Accession Number : ADA136231

Title :   Molecular Mechanisms Involved in Tissue Swelling due to Injury and due to Exposure to Low Temperature and Massive Water and Electrolyte Loss in Diarrheal Disorders,


Personal Author(s) : Ling,G N ; Murphy,R C ; Zodda,D

PDF Url : ADA136231

Report Date : 06 Oct 1980

Pagination or Media Count : 127

Abstract : Swelling of brain as well as a variety of other mouse tissues can be traced to failure to maintain their normal ATP level. More importantly, it was shown that swelling will not occur even after ATP depletion unless the tissues are in an environment containing Na(+) and C1(-) as it is in normal plasma. A quantitative relation has been discovered between the concentration of Na(+) in the surrounding medium and the extent of swelling in brain (and other tissues) whose ATP levels have been reduced by poisons or exposure to low temperature. These findings are in full harmony with a theory of the living cells called the association-induction hypothesis, according to which the Na(+), C1(-), and ATP dependent swelling is due to dissociative effect of salt linkages normally maintaining the cell volume. Other studies confirm the theoretical concepts that certain cells such as the intestinal epithelium conserve body water not due to a postulated lipid bilayers but are due to water existing in the state of polarized multilayers. Such polarized water has reduced solubility for the major osmotically active component of the plasma, Na(+) and C1(-), toxins induce diarrhea as a result of depolarization of water of the intestinal epithelial cells and an increase in the permeability of Na(+) and C1(-) through the barrier of water follows in consequence.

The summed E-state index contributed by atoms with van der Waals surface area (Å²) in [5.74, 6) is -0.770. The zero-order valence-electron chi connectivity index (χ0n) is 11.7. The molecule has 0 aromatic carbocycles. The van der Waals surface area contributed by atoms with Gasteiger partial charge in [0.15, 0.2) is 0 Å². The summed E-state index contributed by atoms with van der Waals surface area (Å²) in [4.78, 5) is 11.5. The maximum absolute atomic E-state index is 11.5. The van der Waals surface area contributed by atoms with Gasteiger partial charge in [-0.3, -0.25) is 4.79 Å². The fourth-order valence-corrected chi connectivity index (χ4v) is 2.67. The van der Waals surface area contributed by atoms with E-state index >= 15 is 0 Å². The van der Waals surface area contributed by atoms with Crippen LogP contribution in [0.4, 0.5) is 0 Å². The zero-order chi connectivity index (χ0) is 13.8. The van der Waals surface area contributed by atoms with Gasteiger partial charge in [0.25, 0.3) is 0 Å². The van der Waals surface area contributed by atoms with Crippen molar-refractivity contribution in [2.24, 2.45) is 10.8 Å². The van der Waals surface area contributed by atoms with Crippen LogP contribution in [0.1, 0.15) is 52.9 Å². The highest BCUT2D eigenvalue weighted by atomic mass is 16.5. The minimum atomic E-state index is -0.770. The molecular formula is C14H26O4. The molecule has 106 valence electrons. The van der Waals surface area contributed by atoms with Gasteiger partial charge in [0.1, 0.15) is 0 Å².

Descriptors :   *Cells(Biology), *Tissues(Biology), *Brain, *Edema, *Molecular biology, *Membranes(Biology), Ions, Sodium, Potassium, Chlorine, Water, Depolarization, Epithelium, Diarrhea, Theory, Mice

Subject Categories : Biochemistry
      Anatomy and Physiology

Distribution Statement : APPROVED FOR PUBLIC RELEASE